Recently, I picked up our morning copy of The Washington Post to see “Accident, Md.”, my tiny home town, on the dateline. A Post reporter ventured into far western Maryland, so-called “Trump Country” in the heart of Appalachia, to find out how Trump voters feel about the new Administration. On the front page above the fold, some of our hometown’s long-time residents were saying something to the effect of: ‘Things are fine, he’s doing what we want him to do, everyone should just relax.’
I am a scientist and long-time federal employee who came to D.C. to work in the Obama White House on science policy. My “liberal elite” status belies my rural conservative background; I was born in West Virginia and grew up in far western Maryland. Some of my close friends and colleagues have been exchanging messages about our experiences talking with family and friends who supported Trump, as well as our own inability to understand how we became who we are — so removed and estranged from those who were close and shared our upbringing.
One of our friends is a columnist for The Post. She has been writing about similar small towns. When I mentioned I was from Accident, she asked “Was the article accurate? Are the people really like that?”
I answered that it was painful to read this story because it makes our community seem one-dimensional, fearful, xenophobic, out of touch and easily duped by some con man spouting divisive and reassuring cliches.
I also told her that it was equally painful to read the comments from presumably well-educated, progressive and erudite readers, who ridicule those from Accident as dumb, terrified, bigoted hicks who, through their ignorance and their votes, have imperiled our nation. We know these folks. They are not dumb, hateful bigots, or one-dimensional like the story implies. They are caring, giving souls. And I noted there are some progressive-minded locals with different views.
There have been a lot of articles about other Accidents since the election. Books like “Hillbilly Elegy” and “Strangers in their Own Land” have, literally, hit close to home. I’ve previously commented that the folks portrayed are so familiar, like the very ones I grew up around. Then my own home town takes its turn, another article about another town that reinforces opinions on both sides.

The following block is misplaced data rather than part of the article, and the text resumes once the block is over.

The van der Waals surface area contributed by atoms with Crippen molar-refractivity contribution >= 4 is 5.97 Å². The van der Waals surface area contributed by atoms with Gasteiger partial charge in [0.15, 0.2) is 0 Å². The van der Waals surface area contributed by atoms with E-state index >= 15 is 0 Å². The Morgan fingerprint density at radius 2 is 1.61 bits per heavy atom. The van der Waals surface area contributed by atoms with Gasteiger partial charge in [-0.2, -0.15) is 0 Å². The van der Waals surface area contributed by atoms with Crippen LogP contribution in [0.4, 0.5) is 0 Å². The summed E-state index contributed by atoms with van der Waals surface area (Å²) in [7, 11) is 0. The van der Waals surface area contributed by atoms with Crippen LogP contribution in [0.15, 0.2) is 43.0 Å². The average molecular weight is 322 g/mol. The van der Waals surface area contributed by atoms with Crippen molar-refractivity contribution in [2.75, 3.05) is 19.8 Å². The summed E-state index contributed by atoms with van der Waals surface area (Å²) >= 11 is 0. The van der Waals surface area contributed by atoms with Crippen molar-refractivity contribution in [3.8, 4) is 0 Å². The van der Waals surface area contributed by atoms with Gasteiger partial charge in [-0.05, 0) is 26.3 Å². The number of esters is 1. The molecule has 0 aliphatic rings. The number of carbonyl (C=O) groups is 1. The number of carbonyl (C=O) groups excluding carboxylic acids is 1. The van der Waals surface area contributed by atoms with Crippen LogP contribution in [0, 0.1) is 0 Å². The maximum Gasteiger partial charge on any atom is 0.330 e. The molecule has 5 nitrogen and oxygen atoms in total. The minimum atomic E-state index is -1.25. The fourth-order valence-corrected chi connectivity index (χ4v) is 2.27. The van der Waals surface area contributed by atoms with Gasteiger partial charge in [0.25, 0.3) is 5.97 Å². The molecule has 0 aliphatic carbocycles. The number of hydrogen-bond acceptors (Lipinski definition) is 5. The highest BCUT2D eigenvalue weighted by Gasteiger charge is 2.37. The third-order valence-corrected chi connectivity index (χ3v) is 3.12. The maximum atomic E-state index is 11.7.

People who live in places like Accident like their life and want things to stay the same. Except they don’t like the direction the country is headed and want things to change.
They don’t mind people who are different. Except they demand to be protected from people who are different from them.
They are critical of those who call them uneducated. Yet they do not seek to be informed.
They criticize those who kneel as they sing of “The home of the brave.” But they voted in a prevaricating bully who convinced them to fear foreigners, fear the unknown, fear…everything.
They blame others for making poor choices and for being lazy. Yet they cast themselves as victims.
It appears that most in Accident — and in similar towns across the American countryside — fail or perhaps choose not to grasp the complexities — or that they are being manipulated and used for the benefit of others and at great cost to our Nation. How do we say this without coming across as elite and demeaning, even as I am certain it is the reality of today’s America? How do we discuss our differences without offending? How do we try to make our point, perhaps inform or enlighten, without condescension? How do we consider other perspectives or become enlightened within our own bubble of certainties?
And how do we challenge the lies, the attacks and attempts to roll back the principles many of us hold dear? The principles we learned in our youth in a community that now seems alien and counter to what I believe is right. We’ll continue to do our jobs, try to foster dialog, challenge our leaders and take to the streets.
Before I saw the printed version, my daughter had already emailed me the link to the Accident story. She saw this article in Taiwan. So, I tell my family and friends that their words and viewpoints are being read far beyond their mountain home, literally halfway around the world. The whole world is watching, listening and judging.
Frank Schwing is an oceanographer with the federal government and served as a senior science policy advisor in the Obama White House. He has over 130 scientific publications and has spoken extensively to the public and in the media about climate change. Frank and his wife have two grown children and live in Washington, D.C. Although he was raised in Maryland, went to college in South Carolina and Nova Scotia, and lived in California for over 20 years, Frank is foremost a West Virginian.